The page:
Whether it's a record-breaking hit, a walk-off home run or a World Series victory, baseball is full of memorable moments.
It also seems that behind every great play, there's a great play-by-play call, as these iconic broadcasters can take a game from ordinary to extraordinary with the way they convey the heat of the moment.
In doing so, they understandably take sides, cheering harder for their team as they sway away from impartiality.
Here are the 10 biggest homers in baseball announcing history.
Having the distinction of once being traded for a player, Ernie Harwell spent 42 years as the voice of the Detroit Tigers, and though he has since passed on, Tigers fans will always remember him for everything he brought to the airwaves.
Harwell was a recipient of the Ford C. Frick award in 1991. It is given annually to a broadcaster who has made major contributions to baseball.
Vin Scully is unquestionably one of the most famous broadcasters in baseball history. His longevity has afforded us the opportunity to hear him describe multiple generations of Dodgers greats as they made their mark on history, including Sandy Koufax's perfect game on Sept. 9, 1965.
Having spent more than 60 seasons with the Dodgers, it'd be hard not to be a bit of a homer.
Sixty years later, Russ Hodges' "Shot Heard 'Round The World" call is still one of the most memorable moments in baseball history and certainly one of the most recognizable moments in sports broadcast history.
Bob Uecker is one of the most well-known announcers in baseball. He brings a highly animated demeanor to his Brewers broadcasts on a nightly basis.
It's quite possible, however, that most fans outside of Milwaukee know him best for his role in Major League as the Cleveland Indians' play-by-play voice.
"Juuuust a bit outside!"
Starting off his career in 1934 in Cincinnati, Mississippi native Red Barber was quickly thrown into the spotlight when he took the airwaves for the Brooklyn Dodgers in 1938.
A 1978 recipient of the Ford C. Frick award, Barber helped coin a number of popular catch phrases that we hear all the time. He's also played a part in the career of legendary Dodgers broadcaster Vin Scully.
Spending nearly two generations at the microphone for Yankees games, Phil Rizzuto saw some of the game's best players take the field while he worked as a broadcaster once his playing days were over.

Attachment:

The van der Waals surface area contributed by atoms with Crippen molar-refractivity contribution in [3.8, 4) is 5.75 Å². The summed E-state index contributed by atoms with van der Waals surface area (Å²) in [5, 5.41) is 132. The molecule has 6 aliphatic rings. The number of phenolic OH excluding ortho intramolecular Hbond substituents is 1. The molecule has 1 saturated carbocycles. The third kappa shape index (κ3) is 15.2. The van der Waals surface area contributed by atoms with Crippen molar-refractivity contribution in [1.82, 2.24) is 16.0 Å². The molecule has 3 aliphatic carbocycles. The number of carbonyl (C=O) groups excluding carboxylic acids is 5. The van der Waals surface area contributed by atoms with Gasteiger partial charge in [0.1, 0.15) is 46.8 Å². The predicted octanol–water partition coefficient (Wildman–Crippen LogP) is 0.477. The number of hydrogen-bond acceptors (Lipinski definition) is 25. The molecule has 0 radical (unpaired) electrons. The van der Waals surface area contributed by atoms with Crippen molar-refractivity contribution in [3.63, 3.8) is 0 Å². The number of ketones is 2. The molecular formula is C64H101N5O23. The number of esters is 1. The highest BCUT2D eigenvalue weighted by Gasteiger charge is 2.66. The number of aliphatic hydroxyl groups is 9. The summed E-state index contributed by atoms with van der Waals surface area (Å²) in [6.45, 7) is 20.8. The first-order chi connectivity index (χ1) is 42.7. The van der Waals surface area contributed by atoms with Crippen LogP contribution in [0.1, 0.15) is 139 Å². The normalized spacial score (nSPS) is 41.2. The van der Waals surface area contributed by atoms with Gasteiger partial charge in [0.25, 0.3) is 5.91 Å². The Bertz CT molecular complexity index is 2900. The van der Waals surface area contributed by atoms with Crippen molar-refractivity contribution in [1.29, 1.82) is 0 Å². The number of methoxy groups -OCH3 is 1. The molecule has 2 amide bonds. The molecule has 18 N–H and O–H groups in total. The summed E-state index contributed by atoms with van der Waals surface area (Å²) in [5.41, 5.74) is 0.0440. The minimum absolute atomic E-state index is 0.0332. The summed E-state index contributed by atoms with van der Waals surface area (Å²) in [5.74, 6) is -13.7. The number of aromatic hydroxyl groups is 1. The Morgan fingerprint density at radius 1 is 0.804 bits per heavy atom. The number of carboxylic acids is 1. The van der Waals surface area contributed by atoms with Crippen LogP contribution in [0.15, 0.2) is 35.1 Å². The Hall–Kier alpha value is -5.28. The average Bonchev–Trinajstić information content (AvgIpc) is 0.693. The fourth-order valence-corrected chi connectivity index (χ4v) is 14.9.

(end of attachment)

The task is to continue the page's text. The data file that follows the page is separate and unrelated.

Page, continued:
His trademark "Holy Cow" is an unmistakable remark that will always be associated with his name. Having called games alongside some of the best names in the business, Rizzuto will always be in good company.
It's hard to think of a more animated announcer than Cubs great Ron Santo. Having spent a number of years playing for the team prior to becoming a broadcaster, it was common to hear his vocal chords get a workout during the good plays, but especially when things weren't going well for his Cubbies.
Watching Minnesota Twins broadcasts certainly has taken on a different tone since Bert Blyleven was inducted into the Hall of Fame in 2011. Prior to that time, he often used the airwaves as his pulpit to preach openly about his credentials.
Always a jokester during his playing days, Blyleven is one of the more animated broadcasters in the game today, though as we see here, it has gotten him into trouble before.
*WARNING: Explicit Content
It's hard to set foot in Wrigley Field without thinking of legendary Cubs broadcaster Harry Caray. His unique personality and fun-loving demeanor were enough to win over almost any fan.
He won the Ford C. Frick award from the Hall of Fame in 1989, and though he passed away in 1998, his memories live all throughout Cubs Nation.
There's no denying that Hawk Harrelson is one of the most recognizable broadcasters in the game today. His trademark—"You can put it on the board! Yes! Yes!"—will get Chicago White Sox fans amped up every bit as much as it will annoy anyone else in baseball.
Harrelson has seen his share of criticism for being so outspoken and at times has come under fire for his rants after he sees a call going the other direction.
At any rate, it's hard to think of a bigger homer than the Hawk, for better or worse.